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dc.contributor.authorYoung, Lesley Elissaen
dc.date.accessioned2018-05-14T10:17:07Z
dc.date.available2018-05-14T10:17:07Z
dc.date.issued1996
dc.identifier.urihttp://hdl.handle.net/1842/30053
dc.description.abstracten
dc.description.abstractStudies were undertaken using transesophageal Doppler echocardiography to monitor left ventricular systolic function in anaesthetised horses. A 3.5 MHz transoesophageal probe was specifically developed in collaboration with Vingmed Sound for equine use. The indices of systolic function investigated were maximum acceleration of aortic blood flow (dv/dt^J, maximum blood flow velocity, (V^J, cardiac output (CO), left ventricular pre-ejection period (PEP) and left ventricular ejection time (ET).en
dc.description.abstractThe feasibility of the technique was demonstrated in a group of 8 healthy Thoroughbred horses anaesthetised using a standard protocol. It was established that two dimensional transoesophageal echocardiography provided a reference view of the left ventricular outflow tract and aorta that consistently allowed high quality Doppler echocardiographic measurement of aortic blood flow velocity. The flow envelopes obtained were suitable for measurement of indices of left ventricular systolic function. The repeatability of the measured indices was similar to that of the maximum rate of rise of left ventricular pressure (LVdp/dtmax), obtained simultaneously by cardiac catheterisation.en
dc.description.abstractCardiac output estimations made using transoesophageal Doppler echocardiography were compared with those obtained by thermodilution in the same group of horses under general anaesthesia. Cardiac output was altered by infusions of the sympathomimetic amine, dobutamine. Aortic velocity spectra obtained both by high pulse repetition frequency and continuous wave insonation modes were used to obtain the velocity time integral for calculation of cardiac output. The measurements derived from transoesophageal echocardiography agreed well with those obtained by thermodilution. Both correlation coefficients and limits of agreement between the two techniques were better than those obtained from similar studies in standing horses using transthoracic echocardiography.en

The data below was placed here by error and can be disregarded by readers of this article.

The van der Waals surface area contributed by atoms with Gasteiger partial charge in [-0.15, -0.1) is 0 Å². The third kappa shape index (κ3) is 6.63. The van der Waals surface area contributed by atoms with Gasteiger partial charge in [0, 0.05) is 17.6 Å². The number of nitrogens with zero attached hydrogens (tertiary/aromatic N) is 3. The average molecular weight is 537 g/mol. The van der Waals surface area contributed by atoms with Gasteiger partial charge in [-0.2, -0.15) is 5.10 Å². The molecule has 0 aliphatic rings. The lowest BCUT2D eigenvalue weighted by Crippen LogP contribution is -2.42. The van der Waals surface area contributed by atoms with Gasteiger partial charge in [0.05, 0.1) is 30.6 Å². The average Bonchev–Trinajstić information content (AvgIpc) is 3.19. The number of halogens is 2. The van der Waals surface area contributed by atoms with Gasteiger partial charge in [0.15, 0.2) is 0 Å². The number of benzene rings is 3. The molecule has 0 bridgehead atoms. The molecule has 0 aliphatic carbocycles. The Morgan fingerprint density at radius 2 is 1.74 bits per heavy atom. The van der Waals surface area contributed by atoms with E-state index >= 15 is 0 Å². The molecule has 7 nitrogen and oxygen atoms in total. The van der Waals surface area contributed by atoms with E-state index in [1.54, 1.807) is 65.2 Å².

dc.description.abstractThe sensitivity of the Doppler derived indices of left ventricular function to inotropic intervention was assessed in the final sequence of studies. As these indices are derived during the ejection period they are load dependent, so their response to changes in ventricular loading was also assessed and compared with the most commonly used index of myocardial contractility in horses, LVdp/dtmax. Three drugs were administered to the anaesthetised horses in a randomised sequence during three separate anaesthetic episodes. The drugs, dobutamine, dopamine and dopexamine were selected because of their relatively different effects on afterload, preload and contractility. Maximum acceleration of aortic blood flow was as sensitive to the changes in ventricular performance as LVdp/dtmax. Maximum aortic blood velocity showed the same qualitative response to infusion of the drugs but the changes were quantitatively less than in dv/dtmax and LVdp/dtmax. The systolic time intervals, PEP and ET, were also responsive to drug infusion; pre-ejection period shortened with each drug, whilst ET increased after dopamine and dopexamine, but was reduced by dobutamine.en
dc.description.abstractThese studies have shown that dv/dtmax is as sensitive as the invasive index LVdp/dtmax for detecting changes in left ventricular performance. In addition dv/dtmax and Vmax appear to be no more affected by changes in ventricular loading conditions than the isovolumic index LVdp/dtmax. It is concluded that transoesophageal Doppler echocardiography provides a minimally invasive technique for assessment of left ventricular systolic function in anaesthetised horses.en
dc.publisherThe University of Edinburghen
dc.relation.ispartofAnnexe Thesis Digitisation Project 2018 Block 18en
dc.relation.isreferencedbyAlready catalogueden
dc.titleMeasurement of left ventricular function in anaesthetised horses using transoesophageal doppler echocardiographyen
dc.typeThesis or Dissertationen
dc.type.qualificationlevelDoctoralen
dc.type.qualificationnamePhD Doctor of Philosophyen


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